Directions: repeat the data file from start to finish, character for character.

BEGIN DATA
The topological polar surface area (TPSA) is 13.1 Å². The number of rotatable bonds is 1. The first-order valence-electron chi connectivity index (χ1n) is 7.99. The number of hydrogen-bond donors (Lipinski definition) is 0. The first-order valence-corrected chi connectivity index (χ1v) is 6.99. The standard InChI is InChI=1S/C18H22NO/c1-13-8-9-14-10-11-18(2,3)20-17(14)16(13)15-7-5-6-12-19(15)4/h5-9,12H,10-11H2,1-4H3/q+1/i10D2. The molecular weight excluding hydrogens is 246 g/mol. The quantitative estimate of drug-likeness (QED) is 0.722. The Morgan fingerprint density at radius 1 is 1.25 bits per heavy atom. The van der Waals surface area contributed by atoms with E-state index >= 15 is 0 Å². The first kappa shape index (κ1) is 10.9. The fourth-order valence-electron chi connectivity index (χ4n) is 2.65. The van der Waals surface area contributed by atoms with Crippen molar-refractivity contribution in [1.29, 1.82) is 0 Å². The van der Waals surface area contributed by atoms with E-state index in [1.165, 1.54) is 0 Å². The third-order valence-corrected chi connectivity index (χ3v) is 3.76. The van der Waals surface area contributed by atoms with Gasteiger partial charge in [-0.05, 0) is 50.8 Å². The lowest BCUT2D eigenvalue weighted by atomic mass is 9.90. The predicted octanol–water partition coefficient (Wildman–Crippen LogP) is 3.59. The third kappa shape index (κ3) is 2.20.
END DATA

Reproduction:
The topological polar surface area (TPSA) is 13.1 Å². The number of rotatable bonds is 1. The first-order valence-electron chi connectivity index (χ1n) is 7.99. The number of hydrogen-bond donors (Lipinski definition) is 0. The first-order valence-corrected chi connectivity index (χ1v) is 6.99. The standard InChI is InChI=1S/C18H22NO/c1-13-8-9-14-10-11-18(2,3)20-17(14)16(13)15-7-5-6-12-19(15)4/h5-9,12H,10-11H2,1-4H3/q+1/i10D2. The molecular weight excluding hydrogens is 246 g/mol. The quantitative estimate of drug-likeness (QED) is 0.722. The Morgan fingerprint density at radius 1 is 1.25 bits per heavy atom. The van der Waals surface area contributed by atoms with E-state index >= 15 is 0 Å². The first kappa shape index (κ1) is 10.9. The fourth-order valence-electron chi connectivity index (χ4n) is 2.65. The van der Waals surface area contributed by atoms with Crippen molar-refractivity contribution in [1.29, 1.82) is 0 Å². The van der Waals surface area contributed by atoms with E-state index in [1.165, 1.54) is 0 Å². The third-order valence-corrected chi connectivity index (χ3v) is 3.76. The van der Waals surface area contributed by atoms with Gasteiger partial charge in [-0.05, 0) is 50.8 Å². The lowest BCUT2D eigenvalue weighted by atomic mass is 9.90. The predicted octanol–water partition coefficient (Wildman–Crippen LogP) is 3.59. The third kappa shape index (κ3) is 2.20.